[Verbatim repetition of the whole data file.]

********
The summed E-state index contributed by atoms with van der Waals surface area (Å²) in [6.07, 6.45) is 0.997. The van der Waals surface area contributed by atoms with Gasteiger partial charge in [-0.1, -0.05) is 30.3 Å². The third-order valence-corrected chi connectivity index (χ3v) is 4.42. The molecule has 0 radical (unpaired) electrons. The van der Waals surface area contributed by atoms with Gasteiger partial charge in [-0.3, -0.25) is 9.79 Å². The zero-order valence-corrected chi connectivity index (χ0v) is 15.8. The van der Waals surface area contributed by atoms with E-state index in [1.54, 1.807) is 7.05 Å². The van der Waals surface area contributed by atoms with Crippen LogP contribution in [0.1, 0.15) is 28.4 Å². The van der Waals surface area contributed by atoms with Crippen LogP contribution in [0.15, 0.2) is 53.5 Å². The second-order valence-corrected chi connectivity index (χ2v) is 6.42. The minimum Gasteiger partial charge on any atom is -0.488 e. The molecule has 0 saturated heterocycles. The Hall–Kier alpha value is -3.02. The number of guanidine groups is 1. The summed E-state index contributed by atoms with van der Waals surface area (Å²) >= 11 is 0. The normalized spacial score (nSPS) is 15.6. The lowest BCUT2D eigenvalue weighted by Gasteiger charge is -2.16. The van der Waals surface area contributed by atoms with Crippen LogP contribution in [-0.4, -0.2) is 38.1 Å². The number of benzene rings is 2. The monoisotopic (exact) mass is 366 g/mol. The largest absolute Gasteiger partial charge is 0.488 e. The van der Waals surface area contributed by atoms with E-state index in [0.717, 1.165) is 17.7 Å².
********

The summed E-state index contributed by atoms with van der Waals surface area (Å²) in [6.07, 6.45) is 0.997. The van der Waals surface area contributed by atoms with Gasteiger partial charge in [-0.1, -0.05) is 30.3 Å². The third-order valence-corrected chi connectivity index (χ3v) is 4.42. The molecule has 0 radical (unpaired) electrons. The van der Waals surface area contributed by atoms with Gasteiger partial charge in [-0.3, -0.25) is 9.79 Å². The zero-order valence-corrected chi connectivity index (χ0v) is 15.8. The van der Waals surface area contributed by atoms with E-state index in [1.54, 1.807) is 7.05 Å². The van der Waals surface area contributed by atoms with Crippen LogP contribution in [0.1, 0.15) is 28.4 Å². The van der Waals surface area contributed by atoms with Crippen LogP contribution in [0.15, 0.2) is 53.5 Å². The second-order valence-corrected chi connectivity index (χ2v) is 6.42. The minimum Gasteiger partial charge on any atom is -0.488 e. The molecule has 0 saturated heterocycles. The Hall–Kier alpha value is -3.02. The number of guanidine groups is 1. The summed E-state index contributed by atoms with van der Waals surface area (Å²) >= 11 is 0. The normalized spacial score (nSPS) is 15.6. The lowest BCUT2D eigenvalue weighted by Gasteiger charge is -2.16. The van der Waals surface area contributed by atoms with Crippen LogP contribution in [-0.4, -0.2) is 38.1 Å². The number of benzene rings is 2. The monoisotopic (exact) mass is 366 g/mol. The largest absolute Gasteiger partial charge is 0.488 e. The van der Waals surface area contributed by atoms with E-state index in [0.717, 1.165) is 17.7 Å².